How to Catch Saltwater Fish Using Circle Hooks

How to Catch Saltwater Fish Using Circle Hooks
Circle hooks have been around for several years and are widely used among many anglers as a favorite hook for bait fishing. The rounded design of the hook tends to hold the bait securely in place and prevent currents or waves from sweeping the bait off the hook. However, as the conservation movement of catch and release continues to gain support and use, circle hooks are being used more often as an aid to safely releasing fish. Circle hooks tend to be more prone for lip rather than gut hooks which greatly increases the odds for a fish to survive following the catch.
 

Instructions

Difficulty: Easy

Things You’ll Need:
  • Saltwater rod and reel (matched)
  • Mono filament fishing line
  • Circle hook
  • Weight (pyramid)
  • Swivel
  • Bait (shrimp, sand fleas, menhaden, etc)
 
Step 1
Select a circle hook based on the fish species as well as personal preference. Circle hooks are often offered in sizes from #2 up through 6/0. A good starting point, if you are unsure, is a 3/0 or 4/0 sized hook for many saltwater applications.
Step 2
Attach the circle hook to your fishing line with an improved clinch knot. Animated instructions for tying the knot can be seen at animatedknots.com. Make sure to pull the knot down tightly and trim any excess line from the end of the knot with a pair of snips.
Step 3
Choose the type of bait you will be using. Depending on the fish species, you may want to consider cut shrimp, sand fleas or menhaden. Personal preference as well as time of year will also impact your choice of bait. Place a quarter sized piece of bait onto the hook. Insert the hook once through the bait for about 1/2 inch or so.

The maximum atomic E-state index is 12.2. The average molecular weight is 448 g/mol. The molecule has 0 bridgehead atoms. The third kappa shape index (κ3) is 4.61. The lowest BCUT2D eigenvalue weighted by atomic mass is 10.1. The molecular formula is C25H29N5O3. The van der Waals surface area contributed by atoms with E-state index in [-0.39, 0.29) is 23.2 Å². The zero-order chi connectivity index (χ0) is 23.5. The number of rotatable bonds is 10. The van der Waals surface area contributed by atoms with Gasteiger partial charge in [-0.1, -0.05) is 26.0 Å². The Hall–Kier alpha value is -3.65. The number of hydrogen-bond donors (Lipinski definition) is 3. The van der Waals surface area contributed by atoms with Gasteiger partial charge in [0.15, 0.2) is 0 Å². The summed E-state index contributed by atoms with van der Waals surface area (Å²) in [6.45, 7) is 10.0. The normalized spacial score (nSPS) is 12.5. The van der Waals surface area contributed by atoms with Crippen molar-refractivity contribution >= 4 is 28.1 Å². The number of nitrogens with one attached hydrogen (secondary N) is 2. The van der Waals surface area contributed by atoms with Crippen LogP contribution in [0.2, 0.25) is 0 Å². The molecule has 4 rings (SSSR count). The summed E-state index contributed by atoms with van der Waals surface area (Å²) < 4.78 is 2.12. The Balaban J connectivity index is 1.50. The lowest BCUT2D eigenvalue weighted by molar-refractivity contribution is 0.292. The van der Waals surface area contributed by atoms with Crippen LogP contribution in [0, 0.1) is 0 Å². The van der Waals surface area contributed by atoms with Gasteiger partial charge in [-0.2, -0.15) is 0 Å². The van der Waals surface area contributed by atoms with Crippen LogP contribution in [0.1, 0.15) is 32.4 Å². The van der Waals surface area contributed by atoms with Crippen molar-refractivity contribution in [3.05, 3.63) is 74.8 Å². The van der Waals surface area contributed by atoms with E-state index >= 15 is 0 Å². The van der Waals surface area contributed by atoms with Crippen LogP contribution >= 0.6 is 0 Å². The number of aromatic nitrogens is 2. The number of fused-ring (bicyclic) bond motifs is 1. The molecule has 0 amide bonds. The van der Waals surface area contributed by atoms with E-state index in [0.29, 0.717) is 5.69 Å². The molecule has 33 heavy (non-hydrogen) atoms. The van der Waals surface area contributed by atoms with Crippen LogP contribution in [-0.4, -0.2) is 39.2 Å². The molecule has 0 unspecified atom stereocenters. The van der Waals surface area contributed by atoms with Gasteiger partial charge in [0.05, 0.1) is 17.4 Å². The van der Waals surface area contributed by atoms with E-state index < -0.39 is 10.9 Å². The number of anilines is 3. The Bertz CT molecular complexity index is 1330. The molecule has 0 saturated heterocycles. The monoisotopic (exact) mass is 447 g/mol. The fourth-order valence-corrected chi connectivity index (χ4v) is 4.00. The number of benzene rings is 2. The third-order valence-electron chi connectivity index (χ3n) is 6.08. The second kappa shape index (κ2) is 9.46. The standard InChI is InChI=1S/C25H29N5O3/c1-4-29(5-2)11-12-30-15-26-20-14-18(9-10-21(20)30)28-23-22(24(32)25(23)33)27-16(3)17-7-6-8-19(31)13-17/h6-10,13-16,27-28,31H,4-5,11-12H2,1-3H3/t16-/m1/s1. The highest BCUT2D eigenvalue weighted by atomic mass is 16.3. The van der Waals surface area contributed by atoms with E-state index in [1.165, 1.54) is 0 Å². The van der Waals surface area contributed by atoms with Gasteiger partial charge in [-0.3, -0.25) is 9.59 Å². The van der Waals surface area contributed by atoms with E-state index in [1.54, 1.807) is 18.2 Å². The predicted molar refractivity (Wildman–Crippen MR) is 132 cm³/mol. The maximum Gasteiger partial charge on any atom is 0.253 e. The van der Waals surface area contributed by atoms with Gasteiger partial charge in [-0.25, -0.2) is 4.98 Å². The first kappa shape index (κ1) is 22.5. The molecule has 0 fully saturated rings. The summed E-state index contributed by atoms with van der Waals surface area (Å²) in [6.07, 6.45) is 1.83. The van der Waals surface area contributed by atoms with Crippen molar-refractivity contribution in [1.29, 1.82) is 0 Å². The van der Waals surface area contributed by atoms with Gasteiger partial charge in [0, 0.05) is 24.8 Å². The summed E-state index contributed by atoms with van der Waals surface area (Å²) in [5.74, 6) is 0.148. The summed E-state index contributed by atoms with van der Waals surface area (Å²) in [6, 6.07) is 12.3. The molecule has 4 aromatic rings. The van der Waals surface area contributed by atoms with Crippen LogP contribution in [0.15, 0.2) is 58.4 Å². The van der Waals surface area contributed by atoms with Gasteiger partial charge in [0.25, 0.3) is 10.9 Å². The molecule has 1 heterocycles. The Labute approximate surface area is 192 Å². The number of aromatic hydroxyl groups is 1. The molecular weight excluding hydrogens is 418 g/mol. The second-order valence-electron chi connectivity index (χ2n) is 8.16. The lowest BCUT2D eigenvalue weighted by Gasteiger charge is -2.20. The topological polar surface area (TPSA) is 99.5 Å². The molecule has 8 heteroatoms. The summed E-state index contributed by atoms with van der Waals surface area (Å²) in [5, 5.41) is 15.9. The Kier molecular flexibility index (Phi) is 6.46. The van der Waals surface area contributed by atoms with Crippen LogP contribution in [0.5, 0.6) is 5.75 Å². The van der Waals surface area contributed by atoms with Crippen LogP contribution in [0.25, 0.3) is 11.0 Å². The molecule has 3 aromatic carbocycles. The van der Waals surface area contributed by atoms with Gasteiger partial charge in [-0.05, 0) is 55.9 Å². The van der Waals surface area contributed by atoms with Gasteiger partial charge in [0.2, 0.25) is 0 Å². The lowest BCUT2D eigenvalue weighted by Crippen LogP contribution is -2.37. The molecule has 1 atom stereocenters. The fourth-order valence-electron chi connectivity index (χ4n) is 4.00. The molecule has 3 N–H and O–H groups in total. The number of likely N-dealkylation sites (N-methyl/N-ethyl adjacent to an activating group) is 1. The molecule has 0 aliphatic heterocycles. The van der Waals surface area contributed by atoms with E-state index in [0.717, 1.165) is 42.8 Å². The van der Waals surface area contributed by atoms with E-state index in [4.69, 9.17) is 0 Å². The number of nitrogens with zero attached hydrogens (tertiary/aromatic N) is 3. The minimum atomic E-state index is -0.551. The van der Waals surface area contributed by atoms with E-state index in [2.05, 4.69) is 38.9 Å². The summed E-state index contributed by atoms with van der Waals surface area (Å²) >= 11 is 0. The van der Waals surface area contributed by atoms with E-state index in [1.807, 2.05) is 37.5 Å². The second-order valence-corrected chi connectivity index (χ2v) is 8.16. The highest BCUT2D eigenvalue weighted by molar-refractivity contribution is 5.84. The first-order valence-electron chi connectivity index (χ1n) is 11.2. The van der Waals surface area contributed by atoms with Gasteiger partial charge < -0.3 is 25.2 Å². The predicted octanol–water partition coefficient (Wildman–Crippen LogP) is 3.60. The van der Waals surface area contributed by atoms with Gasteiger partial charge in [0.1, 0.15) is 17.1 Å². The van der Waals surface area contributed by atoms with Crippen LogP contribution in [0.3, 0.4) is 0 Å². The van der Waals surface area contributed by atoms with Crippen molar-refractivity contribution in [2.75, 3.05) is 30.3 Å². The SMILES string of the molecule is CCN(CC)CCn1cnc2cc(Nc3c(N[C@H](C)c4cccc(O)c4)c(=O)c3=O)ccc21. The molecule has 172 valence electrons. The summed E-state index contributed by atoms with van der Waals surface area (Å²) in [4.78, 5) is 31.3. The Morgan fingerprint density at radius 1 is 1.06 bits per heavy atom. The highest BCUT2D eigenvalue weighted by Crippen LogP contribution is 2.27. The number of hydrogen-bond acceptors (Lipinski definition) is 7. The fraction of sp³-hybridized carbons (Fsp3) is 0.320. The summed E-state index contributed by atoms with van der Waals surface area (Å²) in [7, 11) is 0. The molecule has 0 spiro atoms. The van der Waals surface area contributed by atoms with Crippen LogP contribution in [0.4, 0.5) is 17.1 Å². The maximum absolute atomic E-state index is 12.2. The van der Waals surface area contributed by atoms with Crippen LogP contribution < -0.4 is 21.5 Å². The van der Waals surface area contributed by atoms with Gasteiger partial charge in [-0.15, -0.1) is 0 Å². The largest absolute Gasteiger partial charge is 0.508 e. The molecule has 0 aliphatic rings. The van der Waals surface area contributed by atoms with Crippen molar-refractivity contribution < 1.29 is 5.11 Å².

Step 4
Cast the bait into the water and allow it to settle and move with the current, waves or tide. Often times this is the point where many fishermen place their rod into a holder and rig a second or even third rod.
Step 5
Watch the tip of the rod for signs such as excessive movement or bending that would indicate a fish has taken the bait. Do not set the hook as you would normally do. This will pull the hook from the mouth of the fish.
Step 6
Allow the fish to take the bait and hook and begin to turn away from you. Hold the rod and wait for the turning motion of the fish to pull the circle hook forward. This will cause the hook to engage and hook the lip of the fish. Play the fish as you normally would and then release back into the water.
 

Tips & Warnings

 
Add a weight to the rig if necessary or desired. For example, slide a pyramid weight onto the line before tying on the circle hook. this will create a slider rig which may be effective especially for surf fishing.

Article Written By Keith Dooley

Keith Dooley has a degree in outdoor education and sports management. He has worked as an assistant athletic director, head coach and assistant coach in various sports including football, softball and golf. Dooley has worked for various websites in the past, contributing instructional articles on a wide variety of topics.

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